The Star-Ledger

Cold Costs: New Jersey Homeowners Brace For Higher Heating Bills This Winter

The Star-Ledger — Tuesday, August 26, 2008

Star-Ledger Staff

A Vernon father spends his spare time cutting firewood to heat his home this winter. A mother of three in Lawnside hopes to put away enough from her weekly paycheck to buy as much as $300 of heating oil sometime soon. A Branchburg couple expect a new boiler means they won't have to buy as much fuel this year.

Across New Jersey, homeowners coping with record home heating oil prices are trying to figure out how they will make it through the coming winter without busting their budgets.

Many are adapting by changing their behavior, according to oil merchants and customers.

More people are relying on credit cards to pay sky-high heating bills. Some plan to wear an extra sweater around the house this winter. An increasing number of customers are switching to budget plans that spread out the pain of paying heating bills that now run into four digits. Others are checking out the possibility of converting to natural gas.

Portia Simmons, an administrative assistant from Lawnside who struggles to raise three kids on her salary, worries how she will make it through the winter. "It's going to affect us terribly," she said of the high prices. "As it is now, we turn it off when we're not at home and do not run it at night."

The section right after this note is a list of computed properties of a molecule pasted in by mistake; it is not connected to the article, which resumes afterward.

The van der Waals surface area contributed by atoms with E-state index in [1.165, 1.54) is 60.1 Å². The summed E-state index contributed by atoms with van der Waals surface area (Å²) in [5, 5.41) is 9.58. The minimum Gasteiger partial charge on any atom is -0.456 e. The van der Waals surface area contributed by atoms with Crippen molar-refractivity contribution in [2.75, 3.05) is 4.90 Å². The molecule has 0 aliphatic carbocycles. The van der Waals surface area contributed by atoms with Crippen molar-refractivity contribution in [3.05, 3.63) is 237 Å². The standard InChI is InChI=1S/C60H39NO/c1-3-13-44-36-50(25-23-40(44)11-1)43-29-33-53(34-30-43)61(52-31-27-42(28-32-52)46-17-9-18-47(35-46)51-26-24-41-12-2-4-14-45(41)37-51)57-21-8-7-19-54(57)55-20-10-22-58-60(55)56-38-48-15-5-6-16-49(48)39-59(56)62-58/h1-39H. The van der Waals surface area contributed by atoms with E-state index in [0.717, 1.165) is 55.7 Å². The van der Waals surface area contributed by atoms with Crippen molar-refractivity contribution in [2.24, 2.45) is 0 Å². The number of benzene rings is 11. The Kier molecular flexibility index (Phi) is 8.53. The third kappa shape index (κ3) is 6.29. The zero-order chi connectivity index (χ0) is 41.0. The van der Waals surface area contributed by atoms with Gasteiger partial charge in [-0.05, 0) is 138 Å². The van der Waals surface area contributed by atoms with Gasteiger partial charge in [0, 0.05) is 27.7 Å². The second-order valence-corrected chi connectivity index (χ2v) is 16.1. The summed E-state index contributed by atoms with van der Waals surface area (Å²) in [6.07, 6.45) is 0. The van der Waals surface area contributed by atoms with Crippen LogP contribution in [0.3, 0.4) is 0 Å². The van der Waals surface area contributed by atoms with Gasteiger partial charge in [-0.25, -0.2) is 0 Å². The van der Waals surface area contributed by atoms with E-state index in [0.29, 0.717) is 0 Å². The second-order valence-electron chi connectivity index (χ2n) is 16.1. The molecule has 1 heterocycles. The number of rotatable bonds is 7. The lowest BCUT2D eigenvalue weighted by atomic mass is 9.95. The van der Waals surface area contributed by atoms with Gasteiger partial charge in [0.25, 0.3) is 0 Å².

Even with the recent fall in crude oil prices, the federal government projects homeowners will pay an average of $4.34 per gallon for heating oil this winter, up more than $1 from what they paid a year ago. In the Northeast, it will cost the typical family $2,725 to heat their home with heating oil this year, a 37 percent jump from the prior year, according to the Energy Information Administration.

"I don't think we've ever seen anything like this before," said Phyllis Salowe-Kaye, executive director of New Jersey Citizen Action, the state's largest consumer organization. "There are people who are going to have to do without heat or do without buying their children clothes, or what they eat."

The volatility in the oil markets – where prices tumble for a couple of weeks and then shoot upward on reports of supply disruptions – is causing huge uncertainty not only for oil traders, but also for homeowners who rely on heating oil and the dealers who sell it to them.

Many oil dealers are refraining from offering customers lock-in rates, as they have in years past, worried that prices could either fall more dramatically or spike upwards.

"I'm telling my customers, 'Let's get through the hurricane season and the presidential elections and let's see how things settle out,'" said David Neill, owner of M.L. Neill, a family-run dealership in Bernardsville. For the most part, he is not even bothering to buy fuel now, holding off in the event prices drop further.

But he is still plenty occupied. "We're busy with putting in new boilers. My desk is loaded with new estimates because people can save so much" by installing more efficient units, he said. "The higher the price home heating oil goes, the bigger the payback. It's a substantial savings."